Jessica J’s First Quilt

Greetings on this second Wednesday in October, 2012.  I recently returned from a wonderful visit with my daughter in Colorado.  During my stay I willingly adopted one of my daughter’s projects.  She had pieced together a lap quilt and begun the process of quilting.  Unfortunately the stitching had not gone smoothly.  In fact many tears had been shed while attempting to quilt the project on her own and after disappointing results she stuffed it away in a closet.

Since my daughter was new at piecing quilt tops, out of curiosity I inquired about her progress.  She began describing the ordeal and sharing the disappointing outcome.  I encouraged her to retrieve the lap quilt so that I could have a look.  When my daughter returned from her office she handed me the object of her labors.  There before me was a collection of beautiful fabrics combined together to create her very first lap quilt.  Granted there were a few issues that required attention but all-in-all I thought it was quite good for a first timer.

I offered to remove her quilting stitches, re-baste the sandwich and do the quilting for her.  My daughter was more than thrilled with the idea.  At once I requested a seam ripper and began the task of extracting the existing stitches.  I had a mission to accomplish and didn’t want to waste any time.  I even took the lap quilt along on one of our excursions.

My daughter has a very limited sewing supply inventory.  There were two items missing from her collection that I just knew would make the quilting process go much smoother.  On a visit to a fabric store I browsed through the notions department looking for their display of Dritz Quilting Curved Basting Pins Bonus Pack, Size 1, 300 Count.  I located and purchased for my daughter a large box of these pins along with a Kwik Klip Safety Pin Fastener Tool.  She was very appreciative of my gift.

At the earliest opportunity I carefully repressed her quilt top, made a few repairs to her stitching, re-sandwiched her quilt top, batting and backing, then began pin basting the layers together.  My daughter found the whole process very educational.  It was thrilling to share my knowledge with her.  I wanted so much for her to be successful and not apprehensive to tackle another quilt.

The time allotted to quilt her lap quilt was not enough to finish the project.  I got as far as I could then carefully packaged it up to take it home to Wisconsin for completion.  As soon as I am able to finish the stitching I will return it to my daughter for her enjoyment.  I can’t wait to share pictures of the completed lap quilt.  Perhaps I will be able to do so next week.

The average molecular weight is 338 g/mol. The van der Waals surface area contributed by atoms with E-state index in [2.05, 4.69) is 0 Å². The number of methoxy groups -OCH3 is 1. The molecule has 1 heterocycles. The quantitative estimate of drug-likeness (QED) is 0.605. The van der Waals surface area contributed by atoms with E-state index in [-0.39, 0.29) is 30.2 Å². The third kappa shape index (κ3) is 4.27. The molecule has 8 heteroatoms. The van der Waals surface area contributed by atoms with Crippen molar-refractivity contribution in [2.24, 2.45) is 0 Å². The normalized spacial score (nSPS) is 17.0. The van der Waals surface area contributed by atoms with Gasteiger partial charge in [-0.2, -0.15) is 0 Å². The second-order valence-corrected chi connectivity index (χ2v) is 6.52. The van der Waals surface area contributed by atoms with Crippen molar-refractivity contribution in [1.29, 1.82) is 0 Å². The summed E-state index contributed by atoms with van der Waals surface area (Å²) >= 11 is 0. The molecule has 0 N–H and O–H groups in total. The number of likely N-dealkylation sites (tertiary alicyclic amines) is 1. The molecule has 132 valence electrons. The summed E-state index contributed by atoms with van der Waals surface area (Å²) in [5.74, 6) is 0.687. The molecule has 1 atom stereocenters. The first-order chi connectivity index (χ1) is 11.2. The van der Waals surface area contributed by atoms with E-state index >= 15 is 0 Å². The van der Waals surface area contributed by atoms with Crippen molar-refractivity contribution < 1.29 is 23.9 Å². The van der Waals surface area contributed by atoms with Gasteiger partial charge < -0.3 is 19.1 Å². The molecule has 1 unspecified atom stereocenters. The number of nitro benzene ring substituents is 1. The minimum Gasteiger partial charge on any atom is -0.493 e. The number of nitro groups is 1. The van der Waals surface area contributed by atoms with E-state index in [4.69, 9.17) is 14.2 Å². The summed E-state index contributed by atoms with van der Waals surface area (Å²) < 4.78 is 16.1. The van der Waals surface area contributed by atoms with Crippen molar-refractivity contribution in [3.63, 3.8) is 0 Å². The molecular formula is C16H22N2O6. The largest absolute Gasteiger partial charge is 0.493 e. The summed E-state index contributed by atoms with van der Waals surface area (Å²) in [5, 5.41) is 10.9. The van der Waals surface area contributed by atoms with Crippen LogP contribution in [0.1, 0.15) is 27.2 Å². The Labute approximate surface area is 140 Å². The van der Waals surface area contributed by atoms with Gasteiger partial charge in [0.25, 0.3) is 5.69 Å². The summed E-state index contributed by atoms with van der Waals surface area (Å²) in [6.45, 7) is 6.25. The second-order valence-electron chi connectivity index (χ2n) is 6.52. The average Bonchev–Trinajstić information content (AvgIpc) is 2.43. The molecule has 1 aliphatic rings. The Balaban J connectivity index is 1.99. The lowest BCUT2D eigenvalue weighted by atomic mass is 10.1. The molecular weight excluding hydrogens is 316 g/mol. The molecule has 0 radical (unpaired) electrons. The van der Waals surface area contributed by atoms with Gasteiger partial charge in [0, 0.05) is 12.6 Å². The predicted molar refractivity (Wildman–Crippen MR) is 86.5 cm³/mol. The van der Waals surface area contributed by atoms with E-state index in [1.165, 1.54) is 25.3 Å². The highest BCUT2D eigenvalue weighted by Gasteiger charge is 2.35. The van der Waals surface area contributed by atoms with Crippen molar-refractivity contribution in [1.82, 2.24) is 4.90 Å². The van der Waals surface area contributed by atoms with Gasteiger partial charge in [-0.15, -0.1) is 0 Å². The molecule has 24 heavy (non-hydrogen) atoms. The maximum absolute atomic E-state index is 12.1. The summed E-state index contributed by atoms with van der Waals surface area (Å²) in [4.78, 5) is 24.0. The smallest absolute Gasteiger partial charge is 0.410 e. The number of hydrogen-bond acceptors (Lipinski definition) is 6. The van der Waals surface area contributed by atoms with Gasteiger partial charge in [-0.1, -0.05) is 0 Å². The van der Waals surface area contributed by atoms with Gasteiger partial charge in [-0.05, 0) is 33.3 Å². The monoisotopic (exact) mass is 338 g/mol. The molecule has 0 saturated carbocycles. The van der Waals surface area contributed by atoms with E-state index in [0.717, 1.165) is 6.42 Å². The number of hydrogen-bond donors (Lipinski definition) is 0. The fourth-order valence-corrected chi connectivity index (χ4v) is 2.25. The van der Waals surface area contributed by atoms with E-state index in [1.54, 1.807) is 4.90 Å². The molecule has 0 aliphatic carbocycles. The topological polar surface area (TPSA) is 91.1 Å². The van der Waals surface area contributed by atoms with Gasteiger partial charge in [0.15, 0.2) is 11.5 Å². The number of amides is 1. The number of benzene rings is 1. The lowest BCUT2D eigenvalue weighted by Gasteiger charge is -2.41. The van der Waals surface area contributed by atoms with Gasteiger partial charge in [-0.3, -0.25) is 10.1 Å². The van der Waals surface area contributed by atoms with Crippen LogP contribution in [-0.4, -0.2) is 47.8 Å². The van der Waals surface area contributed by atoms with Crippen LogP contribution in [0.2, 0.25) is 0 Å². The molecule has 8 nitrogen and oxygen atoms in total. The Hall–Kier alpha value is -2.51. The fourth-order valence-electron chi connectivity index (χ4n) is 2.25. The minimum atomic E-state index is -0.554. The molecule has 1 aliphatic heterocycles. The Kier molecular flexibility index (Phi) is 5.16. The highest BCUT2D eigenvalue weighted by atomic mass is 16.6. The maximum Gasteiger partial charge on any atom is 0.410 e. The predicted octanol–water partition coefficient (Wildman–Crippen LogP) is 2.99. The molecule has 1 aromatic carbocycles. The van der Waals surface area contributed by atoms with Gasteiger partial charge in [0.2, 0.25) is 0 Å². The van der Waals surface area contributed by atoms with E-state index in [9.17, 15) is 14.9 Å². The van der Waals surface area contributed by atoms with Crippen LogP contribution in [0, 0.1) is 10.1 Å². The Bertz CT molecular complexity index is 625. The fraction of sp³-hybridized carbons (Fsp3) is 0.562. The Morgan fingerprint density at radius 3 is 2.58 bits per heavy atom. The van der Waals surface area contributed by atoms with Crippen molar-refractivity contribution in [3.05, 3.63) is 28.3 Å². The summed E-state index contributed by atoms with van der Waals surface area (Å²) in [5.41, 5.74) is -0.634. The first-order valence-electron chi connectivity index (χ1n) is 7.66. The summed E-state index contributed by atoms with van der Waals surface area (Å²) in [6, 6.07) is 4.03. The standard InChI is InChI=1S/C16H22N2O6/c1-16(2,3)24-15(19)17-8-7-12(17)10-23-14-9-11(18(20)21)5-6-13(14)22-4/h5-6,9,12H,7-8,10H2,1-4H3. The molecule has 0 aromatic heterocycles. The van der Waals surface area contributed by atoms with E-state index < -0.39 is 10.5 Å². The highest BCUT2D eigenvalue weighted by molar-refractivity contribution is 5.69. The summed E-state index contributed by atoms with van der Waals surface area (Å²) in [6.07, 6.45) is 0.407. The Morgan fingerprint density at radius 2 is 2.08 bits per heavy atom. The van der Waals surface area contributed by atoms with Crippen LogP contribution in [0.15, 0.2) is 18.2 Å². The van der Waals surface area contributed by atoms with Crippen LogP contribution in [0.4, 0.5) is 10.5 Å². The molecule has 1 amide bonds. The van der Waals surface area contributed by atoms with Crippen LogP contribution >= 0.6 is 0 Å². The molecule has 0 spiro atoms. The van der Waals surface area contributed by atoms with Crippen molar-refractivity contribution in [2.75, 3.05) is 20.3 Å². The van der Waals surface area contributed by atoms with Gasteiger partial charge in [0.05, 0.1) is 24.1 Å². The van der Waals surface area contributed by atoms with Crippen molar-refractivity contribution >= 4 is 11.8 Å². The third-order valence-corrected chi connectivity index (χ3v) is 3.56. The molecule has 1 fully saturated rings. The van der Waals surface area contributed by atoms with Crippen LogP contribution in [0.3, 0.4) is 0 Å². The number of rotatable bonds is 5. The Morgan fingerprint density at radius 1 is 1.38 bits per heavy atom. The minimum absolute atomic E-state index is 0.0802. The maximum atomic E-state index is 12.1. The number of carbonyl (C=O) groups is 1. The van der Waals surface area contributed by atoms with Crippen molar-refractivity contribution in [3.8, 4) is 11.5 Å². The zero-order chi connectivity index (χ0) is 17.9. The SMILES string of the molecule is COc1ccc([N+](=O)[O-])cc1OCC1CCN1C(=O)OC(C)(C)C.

Since I have a strong desire to participate in anything and everything related to sewing I asked my daughter if there were other sewing projects she wanted to complete during my stay.  Not having a work-in-progress list like mine she had only one request.  When she visited us in January she noticed my pin cushion and thread bag hanging from my sewing table.  Since seeing that nifty little accessory she had the desire to own one of her own.  Apparently she had intended to ask me to bring along the pattern for the pin cushion.  She shared her disappointment at the revelation of her omission.  I was not at all sad that it was not included in my packed sewing supplies.  I found the pin cushion and attached thread bag to be incredibly awful to construct.  After making numerous changes to the pattern and subsequently finishing the job I vowed I would NEVER make that one again.

Not having a pattern to follow was not at all an obstacle.  I knew exactly how I wanted to make the pin cushion and thread bag.  Using two of my daughter’s fat quarters I measured out and created an adorable little accessory.

Fat quarters used to make our project

We attached this button to the bottom of the pin cushion.  The thread bag was attached to the pin cushion using this button.  It almost seemed a waste to use such a cute button since it would never be seen.

I had fun using some of the decorative stitches, in my sewing machine’s library, to embellish the thread bag.  I let my daughter chose several of the designs then made a sample of each one.  This is the stitch my daughter chose.

Here’s a picture of the thread bag laying on its side.

This is the finished project.  Isn’t it just adorable!  We had a wonderful time making this little accessory.  I just know my Colorado daughter will get loads of use out of her new gadget.  I think I will be making a few more of these thread bags.  I could use one for my ironing board, my cutting table and even my long arm quilt machine.  Looks like I have a few more items to add to my work-in-progress list.

Speaking of work-in-progress lists you may visit mine at this link.  Thank you for sharing your time with me.  I look forward to sharing with you again next week.  Till then I’m linking up with Freshly Pieced.  Stop by her website to see what everyone else is doing.

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